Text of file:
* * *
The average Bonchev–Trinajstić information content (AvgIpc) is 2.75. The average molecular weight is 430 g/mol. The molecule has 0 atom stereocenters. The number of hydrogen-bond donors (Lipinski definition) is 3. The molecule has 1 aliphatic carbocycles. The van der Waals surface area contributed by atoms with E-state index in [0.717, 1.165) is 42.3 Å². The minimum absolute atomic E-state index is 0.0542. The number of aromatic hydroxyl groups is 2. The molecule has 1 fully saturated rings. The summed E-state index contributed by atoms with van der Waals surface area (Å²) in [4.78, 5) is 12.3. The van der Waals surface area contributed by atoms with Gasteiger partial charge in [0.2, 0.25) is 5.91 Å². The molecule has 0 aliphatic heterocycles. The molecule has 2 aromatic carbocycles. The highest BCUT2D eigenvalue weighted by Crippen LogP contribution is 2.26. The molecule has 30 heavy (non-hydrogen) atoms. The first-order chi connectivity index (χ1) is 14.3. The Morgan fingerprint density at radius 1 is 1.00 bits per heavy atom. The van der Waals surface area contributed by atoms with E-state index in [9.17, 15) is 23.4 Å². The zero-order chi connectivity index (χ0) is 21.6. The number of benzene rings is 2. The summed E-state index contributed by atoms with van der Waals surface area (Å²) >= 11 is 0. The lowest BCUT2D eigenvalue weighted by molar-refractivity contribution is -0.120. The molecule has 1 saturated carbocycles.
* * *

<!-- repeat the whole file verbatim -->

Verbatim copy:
The average Bonchev–Trinajstić information content (AvgIpc) is 2.75. The average molecular weight is 430 g/mol. The molecule has 0 atom stereocenters. The number of hydrogen-bond donors (Lipinski definition) is 3. The molecule has 1 aliphatic carbocycles. The van der Waals surface area contributed by atoms with E-state index in [0.717, 1.165) is 42.3 Å². The minimum absolute atomic E-state index is 0.0542. The number of aromatic hydroxyl groups is 2. The molecule has 1 fully saturated rings. The summed E-state index contributed by atoms with van der Waals surface area (Å²) in [4.78, 5) is 12.3. The van der Waals surface area contributed by atoms with Gasteiger partial charge in [0.2, 0.25) is 5.91 Å². The molecule has 0 aliphatic heterocycles. The molecule has 2 aromatic carbocycles. The highest BCUT2D eigenvalue weighted by Crippen LogP contribution is 2.26. The molecule has 30 heavy (non-hydrogen) atoms. The first-order chi connectivity index (χ1) is 14.3. The Morgan fingerprint density at radius 1 is 1.00 bits per heavy atom. The van der Waals surface area contributed by atoms with E-state index in [9.17, 15) is 23.4 Å². The zero-order chi connectivity index (χ0) is 21.6. The number of benzene rings is 2. The summed E-state index contributed by atoms with van der Waals surface area (Å²) >= 11 is 0. The lowest BCUT2D eigenvalue weighted by molar-refractivity contribution is -0.120. The molecule has 1 saturated carbocycles.